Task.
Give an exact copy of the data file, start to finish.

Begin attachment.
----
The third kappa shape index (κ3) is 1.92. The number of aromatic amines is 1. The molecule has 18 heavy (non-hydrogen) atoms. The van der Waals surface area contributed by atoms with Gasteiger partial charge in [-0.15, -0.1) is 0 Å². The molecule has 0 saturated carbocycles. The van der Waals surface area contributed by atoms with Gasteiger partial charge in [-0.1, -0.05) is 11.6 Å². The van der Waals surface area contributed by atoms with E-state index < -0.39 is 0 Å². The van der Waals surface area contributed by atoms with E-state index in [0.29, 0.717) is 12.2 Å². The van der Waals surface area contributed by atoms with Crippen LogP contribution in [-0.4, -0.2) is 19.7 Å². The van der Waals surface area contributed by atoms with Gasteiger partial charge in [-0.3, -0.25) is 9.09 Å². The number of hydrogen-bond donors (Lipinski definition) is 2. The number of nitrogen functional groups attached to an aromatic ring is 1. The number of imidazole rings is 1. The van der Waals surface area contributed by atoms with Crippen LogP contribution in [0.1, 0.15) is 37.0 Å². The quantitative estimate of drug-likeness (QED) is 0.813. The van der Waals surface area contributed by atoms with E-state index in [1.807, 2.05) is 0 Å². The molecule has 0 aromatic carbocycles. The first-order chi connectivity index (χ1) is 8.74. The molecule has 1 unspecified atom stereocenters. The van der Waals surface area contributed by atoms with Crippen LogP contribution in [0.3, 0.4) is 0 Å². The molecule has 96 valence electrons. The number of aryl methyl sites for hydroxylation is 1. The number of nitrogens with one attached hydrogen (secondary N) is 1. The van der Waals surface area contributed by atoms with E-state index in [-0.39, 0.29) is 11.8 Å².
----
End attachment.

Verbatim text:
The third kappa shape index (κ3) is 1.92. The number of aromatic amines is 1. The molecule has 18 heavy (non-hydrogen) atoms. The van der Waals surface area contributed by atoms with Gasteiger partial charge in [-0.15, -0.1) is 0 Å². The molecule has 0 saturated carbocycles. The van der Waals surface area contributed by atoms with Gasteiger partial charge in [-0.1, -0.05) is 11.6 Å². The van der Waals surface area contributed by atoms with E-state index < -0.39 is 0 Å². The van der Waals surface area contributed by atoms with E-state index in [0.29, 0.717) is 12.2 Å². The van der Waals surface area contributed by atoms with Crippen LogP contribution in [-0.4, -0.2) is 19.7 Å². The van der Waals surface area contributed by atoms with Gasteiger partial charge in [-0.3, -0.25) is 9.09 Å². The number of hydrogen-bond donors (Lipinski definition) is 2. The number of nitrogen functional groups attached to an aromatic ring is 1. The number of imidazole rings is 1. The van der Waals surface area contributed by atoms with Crippen LogP contribution in [0.1, 0.15) is 37.0 Å². The quantitative estimate of drug-likeness (QED) is 0.813. The van der Waals surface area contributed by atoms with E-state index in [1.807, 2.05) is 0 Å². The molecule has 0 aromatic carbocycles. The first-order chi connectivity index (χ1) is 8.74. The molecule has 1 unspecified atom stereocenters. The van der Waals surface area contributed by atoms with Crippen LogP contribution in [0.3, 0.4) is 0 Å². The molecule has 96 valence electrons. The number of aryl methyl sites for hydroxylation is 1. The number of nitrogens with one attached hydrogen (secondary N) is 1. The van der Waals surface area contributed by atoms with E-state index in [-0.39, 0.29) is 11.8 Å².